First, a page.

Each Kamailio box uses the Kamailio dispatcher and is loaded with the list of Asterisk boxes to dispatch the call too – and is loaded with a configuration that knows how to detect congestion (so if you’re taking a box out of the load-balanced rotation for maintenance, it won’t send new calls to it). It then sends the call to the appropriate box.

You’ll note on the right, 4 asterisk boxes depicted. The final box being termed “Asterisk@n” – you can add as many of these Asterisk boxess, and when you add more to the cluster – using the kamailio-etcd-dispatcher – they’re automatically detected and load balanced to, without any further configuration. They’re automatically in production and taking calls.

One thing that isn’t considered in this project – is NAT. All the examples are on the same /24 subnet. I figure that almost everyone’s natting concerns are probably different than my own. You’ll just need to setup the routing that’s most appropriate to your network environment, and setup your Asterisk boxes. This takes out a lot of what could be user-specific configurations and makes for easier testing; giving you the liberty to configure your NAT setup specific to your environment (or lets you avoid NAT entirely, if your environment permits).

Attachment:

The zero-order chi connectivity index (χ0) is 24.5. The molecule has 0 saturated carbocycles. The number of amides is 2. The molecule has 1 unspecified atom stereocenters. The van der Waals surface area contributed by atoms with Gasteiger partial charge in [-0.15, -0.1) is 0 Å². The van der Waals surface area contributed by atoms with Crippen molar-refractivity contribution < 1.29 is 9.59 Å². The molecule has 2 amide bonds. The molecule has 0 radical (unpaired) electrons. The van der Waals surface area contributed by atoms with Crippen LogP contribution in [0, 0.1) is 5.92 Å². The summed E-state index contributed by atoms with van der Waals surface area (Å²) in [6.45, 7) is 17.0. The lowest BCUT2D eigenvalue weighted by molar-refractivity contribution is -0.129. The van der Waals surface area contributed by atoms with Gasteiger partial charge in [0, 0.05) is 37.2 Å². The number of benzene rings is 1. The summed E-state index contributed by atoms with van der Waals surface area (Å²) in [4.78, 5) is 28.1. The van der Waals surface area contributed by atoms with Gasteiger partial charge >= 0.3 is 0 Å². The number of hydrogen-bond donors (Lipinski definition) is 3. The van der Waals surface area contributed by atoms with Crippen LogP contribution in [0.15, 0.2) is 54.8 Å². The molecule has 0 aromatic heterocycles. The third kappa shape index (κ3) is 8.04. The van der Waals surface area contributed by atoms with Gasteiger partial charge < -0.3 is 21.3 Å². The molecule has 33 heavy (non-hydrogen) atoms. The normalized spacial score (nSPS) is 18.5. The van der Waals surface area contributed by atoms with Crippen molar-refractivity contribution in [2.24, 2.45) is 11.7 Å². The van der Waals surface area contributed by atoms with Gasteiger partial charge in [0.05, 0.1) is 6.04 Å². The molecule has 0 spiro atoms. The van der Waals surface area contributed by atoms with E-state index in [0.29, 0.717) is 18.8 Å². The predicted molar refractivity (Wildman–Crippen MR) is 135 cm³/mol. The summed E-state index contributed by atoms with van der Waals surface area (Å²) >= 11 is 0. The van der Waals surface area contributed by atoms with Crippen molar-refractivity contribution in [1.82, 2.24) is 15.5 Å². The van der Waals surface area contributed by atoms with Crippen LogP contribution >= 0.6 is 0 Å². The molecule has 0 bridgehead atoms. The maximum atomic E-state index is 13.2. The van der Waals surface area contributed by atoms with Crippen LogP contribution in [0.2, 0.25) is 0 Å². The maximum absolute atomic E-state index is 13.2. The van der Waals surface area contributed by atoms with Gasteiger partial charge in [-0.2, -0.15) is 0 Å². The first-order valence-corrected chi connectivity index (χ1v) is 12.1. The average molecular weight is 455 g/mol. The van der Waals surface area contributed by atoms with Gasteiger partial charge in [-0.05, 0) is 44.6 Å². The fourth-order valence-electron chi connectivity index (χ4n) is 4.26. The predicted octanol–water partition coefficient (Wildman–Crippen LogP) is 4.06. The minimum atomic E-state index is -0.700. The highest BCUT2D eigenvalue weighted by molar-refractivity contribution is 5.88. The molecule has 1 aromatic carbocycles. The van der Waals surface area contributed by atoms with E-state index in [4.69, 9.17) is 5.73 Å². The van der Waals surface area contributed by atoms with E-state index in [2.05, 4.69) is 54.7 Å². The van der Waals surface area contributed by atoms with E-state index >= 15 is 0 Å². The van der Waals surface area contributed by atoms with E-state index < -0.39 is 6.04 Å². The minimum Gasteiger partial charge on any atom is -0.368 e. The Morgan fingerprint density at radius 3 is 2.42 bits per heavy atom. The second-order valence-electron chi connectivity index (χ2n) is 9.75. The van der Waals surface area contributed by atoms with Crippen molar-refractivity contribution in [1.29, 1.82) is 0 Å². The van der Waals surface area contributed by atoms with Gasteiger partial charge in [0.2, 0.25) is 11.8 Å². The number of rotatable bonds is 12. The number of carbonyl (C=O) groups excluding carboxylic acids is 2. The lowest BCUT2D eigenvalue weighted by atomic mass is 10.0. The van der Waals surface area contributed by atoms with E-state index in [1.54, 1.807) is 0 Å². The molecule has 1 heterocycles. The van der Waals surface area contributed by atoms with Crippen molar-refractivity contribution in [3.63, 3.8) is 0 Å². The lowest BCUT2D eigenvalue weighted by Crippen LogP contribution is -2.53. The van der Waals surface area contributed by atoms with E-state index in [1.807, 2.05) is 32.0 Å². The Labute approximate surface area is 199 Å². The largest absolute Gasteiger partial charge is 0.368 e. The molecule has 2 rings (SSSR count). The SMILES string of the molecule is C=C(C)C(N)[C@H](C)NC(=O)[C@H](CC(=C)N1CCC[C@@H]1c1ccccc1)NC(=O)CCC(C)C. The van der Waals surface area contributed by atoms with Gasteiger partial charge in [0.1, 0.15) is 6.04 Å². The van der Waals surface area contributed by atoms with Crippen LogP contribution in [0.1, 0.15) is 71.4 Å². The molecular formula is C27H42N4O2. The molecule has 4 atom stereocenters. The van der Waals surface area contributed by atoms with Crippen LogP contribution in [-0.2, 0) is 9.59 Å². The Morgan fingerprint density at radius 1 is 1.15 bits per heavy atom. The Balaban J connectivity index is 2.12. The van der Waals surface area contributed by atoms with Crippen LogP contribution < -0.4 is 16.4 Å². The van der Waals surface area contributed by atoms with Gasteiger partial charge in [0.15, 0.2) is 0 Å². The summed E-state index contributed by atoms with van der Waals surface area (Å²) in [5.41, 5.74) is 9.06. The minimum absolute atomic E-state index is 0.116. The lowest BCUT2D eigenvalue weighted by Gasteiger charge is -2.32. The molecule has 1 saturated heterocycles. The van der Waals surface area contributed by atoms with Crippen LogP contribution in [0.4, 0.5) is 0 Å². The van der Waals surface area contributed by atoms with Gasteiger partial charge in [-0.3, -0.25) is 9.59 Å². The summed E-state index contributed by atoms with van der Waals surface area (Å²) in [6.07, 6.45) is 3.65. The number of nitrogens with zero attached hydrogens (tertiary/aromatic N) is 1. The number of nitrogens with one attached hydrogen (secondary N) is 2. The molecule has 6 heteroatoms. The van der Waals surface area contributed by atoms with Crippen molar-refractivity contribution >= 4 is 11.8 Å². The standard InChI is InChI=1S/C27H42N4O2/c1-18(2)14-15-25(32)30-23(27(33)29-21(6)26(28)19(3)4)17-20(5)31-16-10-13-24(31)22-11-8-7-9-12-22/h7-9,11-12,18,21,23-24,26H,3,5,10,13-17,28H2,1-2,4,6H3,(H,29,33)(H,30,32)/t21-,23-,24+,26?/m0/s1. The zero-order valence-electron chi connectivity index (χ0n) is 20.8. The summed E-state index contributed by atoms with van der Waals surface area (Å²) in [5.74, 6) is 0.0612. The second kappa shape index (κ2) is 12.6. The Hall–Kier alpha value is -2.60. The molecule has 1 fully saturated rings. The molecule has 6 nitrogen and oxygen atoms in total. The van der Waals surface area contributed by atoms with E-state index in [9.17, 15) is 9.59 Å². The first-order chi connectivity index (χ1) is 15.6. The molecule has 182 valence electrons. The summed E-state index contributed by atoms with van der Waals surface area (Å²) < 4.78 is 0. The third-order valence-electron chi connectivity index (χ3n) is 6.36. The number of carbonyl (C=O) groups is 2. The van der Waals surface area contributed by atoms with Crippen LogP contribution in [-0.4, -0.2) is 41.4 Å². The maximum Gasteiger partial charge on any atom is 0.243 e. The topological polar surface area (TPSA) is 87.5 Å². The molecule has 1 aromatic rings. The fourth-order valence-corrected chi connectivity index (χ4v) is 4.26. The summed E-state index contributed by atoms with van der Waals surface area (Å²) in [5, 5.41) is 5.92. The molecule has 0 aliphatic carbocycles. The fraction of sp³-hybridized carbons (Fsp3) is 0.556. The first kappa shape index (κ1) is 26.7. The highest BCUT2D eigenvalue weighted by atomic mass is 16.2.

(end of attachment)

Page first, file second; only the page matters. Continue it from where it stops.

As for RTP, each box is aware of it’s own Media address, and media is not proxied, but is routed directly to the Asterisk machine from which the call was handled. You may wish to customize this otherwise if you have other needs in your environment.

Asterisk fanboy alert: I haven’t yet accounted for this setup using IAX2, but, I know it’s possible, and I always prefer to to SIP. If you have a use-case where you can go purely IAX2 I don’t want to postpone your joy!

Finally, but possibly most importantly, let’s take a look at how the containers and machines inter-operate:

Deployment scheme

There’s a lot of detail here, and a lot of connecting pieces. However – it doesn’t require a lot of further configuration (except for the good stuff! Like your dialplans, custom AGI applications, and ancillary applications).

I’ll let the diagram do the talking for itself, and we’ll get into the details and the guts of it in up-coming articles.

In the next article, we’ll get into the nuts and bolts and demonstrate just how easy it is to spin up a new cluster, and we’ll demonstrate some of the cool features of this cluster configuration. After we show how it’s setup, I’ll be coming along with another article which breaks down the components and shows you how to customize the good stuff to suit your production needs.

Thanks for taking the time to read through!